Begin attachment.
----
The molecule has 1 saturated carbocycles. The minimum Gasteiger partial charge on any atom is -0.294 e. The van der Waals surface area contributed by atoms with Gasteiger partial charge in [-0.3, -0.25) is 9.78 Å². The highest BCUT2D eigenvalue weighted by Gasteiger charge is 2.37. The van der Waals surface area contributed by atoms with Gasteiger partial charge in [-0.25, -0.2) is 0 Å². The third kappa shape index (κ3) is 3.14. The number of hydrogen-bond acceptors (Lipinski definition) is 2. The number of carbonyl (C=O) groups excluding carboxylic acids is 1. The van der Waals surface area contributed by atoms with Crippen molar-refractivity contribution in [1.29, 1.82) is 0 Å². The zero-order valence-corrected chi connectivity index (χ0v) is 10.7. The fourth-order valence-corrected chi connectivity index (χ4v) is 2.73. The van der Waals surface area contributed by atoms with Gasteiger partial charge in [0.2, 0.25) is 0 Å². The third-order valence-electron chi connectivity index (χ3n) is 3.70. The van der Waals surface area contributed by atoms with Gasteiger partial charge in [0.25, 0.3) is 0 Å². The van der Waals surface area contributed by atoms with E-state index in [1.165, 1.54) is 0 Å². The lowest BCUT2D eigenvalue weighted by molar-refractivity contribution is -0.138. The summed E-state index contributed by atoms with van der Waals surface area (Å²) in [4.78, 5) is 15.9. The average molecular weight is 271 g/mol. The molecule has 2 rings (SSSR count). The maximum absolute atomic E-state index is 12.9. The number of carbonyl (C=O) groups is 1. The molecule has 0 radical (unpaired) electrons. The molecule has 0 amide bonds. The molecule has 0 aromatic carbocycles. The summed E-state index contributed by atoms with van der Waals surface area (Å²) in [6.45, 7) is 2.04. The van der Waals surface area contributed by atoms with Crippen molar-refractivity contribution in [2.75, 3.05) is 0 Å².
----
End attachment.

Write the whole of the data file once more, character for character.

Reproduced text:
The molecule has 1 saturated carbocycles. The minimum Gasteiger partial charge on any atom is -0.294 e. The van der Waals surface area contributed by atoms with Gasteiger partial charge in [-0.3, -0.25) is 9.78 Å². The highest BCUT2D eigenvalue weighted by Gasteiger charge is 2.37. The van der Waals surface area contributed by atoms with Gasteiger partial charge in [-0.25, -0.2) is 0 Å². The third kappa shape index (κ3) is 3.14. The number of hydrogen-bond acceptors (Lipinski definition) is 2. The number of carbonyl (C=O) groups excluding carboxylic acids is 1. The van der Waals surface area contributed by atoms with Crippen molar-refractivity contribution in [1.29, 1.82) is 0 Å². The zero-order valence-corrected chi connectivity index (χ0v) is 10.7. The fourth-order valence-corrected chi connectivity index (χ4v) is 2.73. The van der Waals surface area contributed by atoms with Gasteiger partial charge in [0.2, 0.25) is 0 Å². The third-order valence-electron chi connectivity index (χ3n) is 3.70. The van der Waals surface area contributed by atoms with Gasteiger partial charge in [0.25, 0.3) is 0 Å². The van der Waals surface area contributed by atoms with E-state index in [1.165, 1.54) is 0 Å². The lowest BCUT2D eigenvalue weighted by molar-refractivity contribution is -0.138. The summed E-state index contributed by atoms with van der Waals surface area (Å²) in [4.78, 5) is 15.9. The average molecular weight is 271 g/mol. The molecule has 2 rings (SSSR count). The maximum absolute atomic E-state index is 12.9. The number of carbonyl (C=O) groups is 1. The molecule has 0 radical (unpaired) electrons. The molecule has 0 amide bonds. The molecule has 0 aromatic carbocycles. The summed E-state index contributed by atoms with van der Waals surface area (Å²) in [6.45, 7) is 2.04. The van der Waals surface area contributed by atoms with Crippen molar-refractivity contribution in [2.75, 3.05) is 0 Å².